The balance of the individual and the group is always a shifting one. The debate continues, and James Comey is clearly a man who enjoys a debate in its finest sense, as a sharing of viewpoints so that we all see the world in a better way. I applaud his book.

Night of the Literary Dead

George Saunders’ Lincoln in the Bardo initially struck me as an odd, unclassifiable book. It starts out as a kind of bizarre historical fiction, the death of Abraham Lincoln’s young son William kicking off a story set in a surreal half way house between life and death. Various individuals, unwilling to move on from their lives, inhabit the bardo, a word sometimes used in Buddhism to describe a transitional state between death and rebirth. The sense of oddness is reinforced by an unusual narrative style, where a myriad of narrators tell the story with credits given in the manner of a history text book.

Within the first twenty pages, however, I started to experience a nagging sense of familiarity. By about half way through, I realised Lincoln in the Bardo wasn’t so unidentifiable after all. It was, for all intents and purposes, a zombie story. Even though the Bardo’s inhabitants weren’t portrayed in an overt way as typical zombies, they are the undead, and seemed to have a place in a long tradition, stretching from ancient folklore, through Mary Shelley’s Frankenstein, H.G. Wells’ The Shape of Things to Come, The Fall of the House of Usher by Edgar Allen Poe, numerous stories by H.P. Lovecraft, and the blind walking dead of John Wyndham’s The Day of the Triffids. Emerging from all that, the zombie story became a place where writers could explore anxieties related to science, industrialisation, globalisation.

Lincoln in the Bardo is set at the dawn of the industrial revolution. Lincoln in one section thinks of his lost son as an intricate machine, and wonders about the nature of the magical spark which allowed him to live. Other characters populating the precincts of the undead seem trapped in the mechanical patterns of their past lives. A shop keeper appears stuck in the routine of his lost working day, as does a musician, a professor and an overzealous soldier. Former slaves seem to either live out their submission endlessly; or former slaves and former white bigots are condemned to continue their fight endlessly.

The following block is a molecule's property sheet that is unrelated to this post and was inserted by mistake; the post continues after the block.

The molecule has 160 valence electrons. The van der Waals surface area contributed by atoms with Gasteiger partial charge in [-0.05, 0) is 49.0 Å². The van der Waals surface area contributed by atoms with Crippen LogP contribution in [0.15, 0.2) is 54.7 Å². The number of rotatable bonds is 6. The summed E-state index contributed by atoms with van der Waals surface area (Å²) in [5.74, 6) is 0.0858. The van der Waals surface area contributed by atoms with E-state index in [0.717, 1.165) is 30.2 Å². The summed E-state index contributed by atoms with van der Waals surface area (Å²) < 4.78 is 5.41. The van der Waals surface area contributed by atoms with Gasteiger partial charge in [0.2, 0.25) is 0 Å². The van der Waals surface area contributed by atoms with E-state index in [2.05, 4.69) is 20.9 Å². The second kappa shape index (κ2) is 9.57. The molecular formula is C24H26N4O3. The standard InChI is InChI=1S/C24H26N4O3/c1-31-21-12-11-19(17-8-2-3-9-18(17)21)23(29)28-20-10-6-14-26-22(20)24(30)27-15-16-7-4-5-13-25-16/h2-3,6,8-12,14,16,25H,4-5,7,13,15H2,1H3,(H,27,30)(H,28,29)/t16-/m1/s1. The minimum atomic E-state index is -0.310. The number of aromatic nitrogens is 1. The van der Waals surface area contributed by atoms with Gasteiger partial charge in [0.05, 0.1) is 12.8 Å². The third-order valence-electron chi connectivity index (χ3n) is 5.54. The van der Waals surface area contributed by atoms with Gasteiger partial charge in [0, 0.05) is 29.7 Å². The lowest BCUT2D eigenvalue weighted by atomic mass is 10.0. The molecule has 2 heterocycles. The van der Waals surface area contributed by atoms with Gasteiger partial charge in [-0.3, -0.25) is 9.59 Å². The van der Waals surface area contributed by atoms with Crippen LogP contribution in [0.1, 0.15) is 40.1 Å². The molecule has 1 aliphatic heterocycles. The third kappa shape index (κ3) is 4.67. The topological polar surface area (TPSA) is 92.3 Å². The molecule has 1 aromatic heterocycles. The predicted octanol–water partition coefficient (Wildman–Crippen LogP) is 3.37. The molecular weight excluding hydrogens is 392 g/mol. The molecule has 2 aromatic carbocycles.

The portrayal of three former clubmen, in particular, shows how difficult it is to stop your life settling into an enervating pattern. These jolly bachelors, who lost their lives as a result of silly pranks, appear trapped in their fixed determination never to be tied down to any obligation at all.

We are clearly in zombie story territory here, exploring the complex business of staying alive via a story set amongst characters who are neither alive nor dead. The writing has a very organic quality, ethereal at times in portraying earthly beauty, then plumbing the depths of physical degradation. This is set against that dry sense of quoting each narrator as if they are a reference in a text book. It all makes for an interesting, intellectual twist on the zombie tale. Even intellectual readers need zombies it seems. Perhaps with their quotes, references and essays, the struggle to stay vibrant and alive is especially relevant to the intellectuals. I’m reminded of the literature professor in Educating Rita, who found hairdresser Rita a breath of fresh air, even as Rita herself tried to escape the boredom of her humdrum life and her taste in low brow novels.

Lincoln in the Bardo takes the low brow zombie genre and turns it into a strange, high brow novel. It’s a bit like an unfulfilled Professor Frank Bryant meeting an unfulfilled Rita, the two of them finding mutual benefit.